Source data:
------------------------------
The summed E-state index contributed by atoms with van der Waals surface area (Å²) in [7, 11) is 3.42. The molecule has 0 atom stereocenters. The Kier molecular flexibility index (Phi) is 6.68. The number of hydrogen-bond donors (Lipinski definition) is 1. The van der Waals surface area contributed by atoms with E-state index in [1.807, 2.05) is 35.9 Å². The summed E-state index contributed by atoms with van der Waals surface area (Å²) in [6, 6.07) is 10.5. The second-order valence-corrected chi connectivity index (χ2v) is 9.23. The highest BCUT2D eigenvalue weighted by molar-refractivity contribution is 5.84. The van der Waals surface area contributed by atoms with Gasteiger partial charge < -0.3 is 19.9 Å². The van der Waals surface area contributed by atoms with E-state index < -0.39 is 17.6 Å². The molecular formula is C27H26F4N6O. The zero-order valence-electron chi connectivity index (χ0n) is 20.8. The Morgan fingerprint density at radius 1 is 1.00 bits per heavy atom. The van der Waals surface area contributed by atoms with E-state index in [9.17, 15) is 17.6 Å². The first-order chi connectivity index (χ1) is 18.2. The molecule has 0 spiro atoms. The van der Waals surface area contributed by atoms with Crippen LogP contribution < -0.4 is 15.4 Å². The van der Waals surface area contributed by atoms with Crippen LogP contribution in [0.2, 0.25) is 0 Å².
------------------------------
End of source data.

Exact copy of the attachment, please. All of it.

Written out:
The summed E-state index contributed by atoms with van der Waals surface area (Å²) in [7, 11) is 3.42. The molecule has 0 atom stereocenters. The Kier molecular flexibility index (Phi) is 6.68. The number of hydrogen-bond donors (Lipinski definition) is 1. The van der Waals surface area contributed by atoms with E-state index in [1.807, 2.05) is 35.9 Å². The summed E-state index contributed by atoms with van der Waals surface area (Å²) in [6, 6.07) is 10.5. The second-order valence-corrected chi connectivity index (χ2v) is 9.23. The highest BCUT2D eigenvalue weighted by molar-refractivity contribution is 5.84. The van der Waals surface area contributed by atoms with Gasteiger partial charge < -0.3 is 19.9 Å². The van der Waals surface area contributed by atoms with E-state index < -0.39 is 17.6 Å². The molecular formula is C27H26F4N6O. The zero-order valence-electron chi connectivity index (χ0n) is 20.8. The Morgan fingerprint density at radius 1 is 1.00 bits per heavy atom. The van der Waals surface area contributed by atoms with E-state index in [9.17, 15) is 17.6 Å². The first-order chi connectivity index (χ1) is 18.2. The molecule has 0 spiro atoms. The van der Waals surface area contributed by atoms with Crippen LogP contribution < -0.4 is 15.4 Å². The van der Waals surface area contributed by atoms with Crippen LogP contribution in [0.2, 0.25) is 0 Å².